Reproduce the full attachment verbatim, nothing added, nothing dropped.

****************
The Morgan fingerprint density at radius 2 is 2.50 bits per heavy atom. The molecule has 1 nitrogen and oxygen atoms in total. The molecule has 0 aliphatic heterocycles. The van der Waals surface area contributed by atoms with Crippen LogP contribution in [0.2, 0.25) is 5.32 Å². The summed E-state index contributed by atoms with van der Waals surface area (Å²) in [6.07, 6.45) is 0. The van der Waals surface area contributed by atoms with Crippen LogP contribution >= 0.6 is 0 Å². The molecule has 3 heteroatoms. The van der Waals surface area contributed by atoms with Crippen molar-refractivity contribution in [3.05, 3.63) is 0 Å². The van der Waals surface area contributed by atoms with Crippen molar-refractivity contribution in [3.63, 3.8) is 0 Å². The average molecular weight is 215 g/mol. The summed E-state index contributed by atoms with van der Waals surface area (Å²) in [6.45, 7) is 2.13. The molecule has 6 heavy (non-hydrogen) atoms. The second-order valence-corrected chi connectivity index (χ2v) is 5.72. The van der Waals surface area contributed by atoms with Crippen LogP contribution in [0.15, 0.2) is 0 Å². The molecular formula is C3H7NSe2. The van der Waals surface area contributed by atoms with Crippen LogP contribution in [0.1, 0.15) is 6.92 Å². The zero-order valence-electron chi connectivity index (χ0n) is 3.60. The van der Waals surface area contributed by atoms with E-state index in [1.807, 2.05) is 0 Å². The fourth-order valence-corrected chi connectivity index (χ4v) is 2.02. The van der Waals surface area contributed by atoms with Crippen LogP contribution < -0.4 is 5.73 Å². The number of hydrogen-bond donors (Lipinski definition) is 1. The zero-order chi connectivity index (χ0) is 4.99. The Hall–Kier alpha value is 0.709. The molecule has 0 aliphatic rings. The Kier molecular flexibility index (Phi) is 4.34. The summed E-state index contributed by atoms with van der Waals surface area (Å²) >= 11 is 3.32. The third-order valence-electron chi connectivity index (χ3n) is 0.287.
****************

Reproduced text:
The Morgan fingerprint density at radius 2 is 2.50 bits per heavy atom. The molecule has 1 nitrogen and oxygen atoms in total. The molecule has 0 aliphatic heterocycles. The van der Waals surface area contributed by atoms with Crippen LogP contribution in [0.2, 0.25) is 5.32 Å². The summed E-state index contributed by atoms with van der Waals surface area (Å²) in [6.07, 6.45) is 0. The van der Waals surface area contributed by atoms with Crippen LogP contribution >= 0.6 is 0 Å². The molecule has 3 heteroatoms. The van der Waals surface area contributed by atoms with Crippen molar-refractivity contribution in [3.05, 3.63) is 0 Å². The van der Waals surface area contributed by atoms with Crippen molar-refractivity contribution in [3.63, 3.8) is 0 Å². The average molecular weight is 215 g/mol. The summed E-state index contributed by atoms with van der Waals surface area (Å²) in [6.45, 7) is 2.13. The molecule has 6 heavy (non-hydrogen) atoms. The second-order valence-corrected chi connectivity index (χ2v) is 5.72. The van der Waals surface area contributed by atoms with Crippen LogP contribution in [0.15, 0.2) is 0 Å². The molecular formula is C3H7NSe2. The van der Waals surface area contributed by atoms with Crippen LogP contribution in [0.1, 0.15) is 6.92 Å². The zero-order valence-electron chi connectivity index (χ0n) is 3.60. The van der Waals surface area contributed by atoms with E-state index in [1.807, 2.05) is 0 Å². The fourth-order valence-corrected chi connectivity index (χ4v) is 2.02. The van der Waals surface area contributed by atoms with Crippen LogP contribution < -0.4 is 5.73 Å². The number of hydrogen-bond donors (Lipinski definition) is 1. The zero-order chi connectivity index (χ0) is 4.99. The Hall–Kier alpha value is 0.709. The molecule has 0 aliphatic rings. The Kier molecular flexibility index (Phi) is 4.34. The summed E-state index contributed by atoms with van der Waals surface area (Å²) >= 11 is 3.32. The third-order valence-electron chi connectivity index (χ3n) is 0.287.